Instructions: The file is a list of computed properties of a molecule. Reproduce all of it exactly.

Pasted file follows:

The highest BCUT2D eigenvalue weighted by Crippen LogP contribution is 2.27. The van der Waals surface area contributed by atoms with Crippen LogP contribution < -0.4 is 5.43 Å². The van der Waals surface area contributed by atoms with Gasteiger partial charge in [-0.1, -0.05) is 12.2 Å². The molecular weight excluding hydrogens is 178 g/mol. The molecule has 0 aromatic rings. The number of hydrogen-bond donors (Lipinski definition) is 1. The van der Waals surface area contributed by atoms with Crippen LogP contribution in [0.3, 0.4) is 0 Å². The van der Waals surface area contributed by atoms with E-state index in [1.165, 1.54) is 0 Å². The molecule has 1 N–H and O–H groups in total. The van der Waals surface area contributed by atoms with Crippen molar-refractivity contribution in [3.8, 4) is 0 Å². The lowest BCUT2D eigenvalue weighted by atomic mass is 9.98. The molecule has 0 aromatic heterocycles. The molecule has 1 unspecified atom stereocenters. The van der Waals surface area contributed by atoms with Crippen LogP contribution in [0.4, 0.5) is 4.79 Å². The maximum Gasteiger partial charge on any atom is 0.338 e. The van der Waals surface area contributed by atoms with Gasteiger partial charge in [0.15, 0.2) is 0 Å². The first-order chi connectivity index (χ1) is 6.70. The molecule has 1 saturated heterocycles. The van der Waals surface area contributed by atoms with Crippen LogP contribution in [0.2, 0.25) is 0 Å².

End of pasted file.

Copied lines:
The highest BCUT2D eigenvalue weighted by Crippen LogP contribution is 2.27. The van der Waals surface area contributed by atoms with Crippen LogP contribution < -0.4 is 5.43 Å². The van der Waals surface area contributed by atoms with Gasteiger partial charge in [-0.1, -0.05) is 12.2 Å². The molecular weight excluding hydrogens is 178 g/mol. The molecule has 0 aromatic rings. The number of hydrogen-bond donors (Lipinski definition) is 1. The van der Waals surface area contributed by atoms with Crippen LogP contribution in [0.3, 0.4) is 0 Å². The van der Waals surface area contributed by atoms with E-state index in [1.165, 1.54) is 0 Å². The molecule has 1 N–H and O–H groups in total. The van der Waals surface area contributed by atoms with Crippen molar-refractivity contribution in [3.8, 4) is 0 Å². The lowest BCUT2D eigenvalue weighted by atomic mass is 9.98. The molecule has 0 aromatic heterocycles. The molecule has 1 unspecified atom stereocenters. The van der Waals surface area contributed by atoms with Crippen LogP contribution in [0.4, 0.5) is 4.79 Å². The maximum Gasteiger partial charge on any atom is 0.338 e. The van der Waals surface area contributed by atoms with Gasteiger partial charge in [0.15, 0.2) is 0 Å². The first-order chi connectivity index (χ1) is 6.70. The molecule has 1 saturated heterocycles. The van der Waals surface area contributed by atoms with Crippen LogP contribution in [0.2, 0.25) is 0 Å².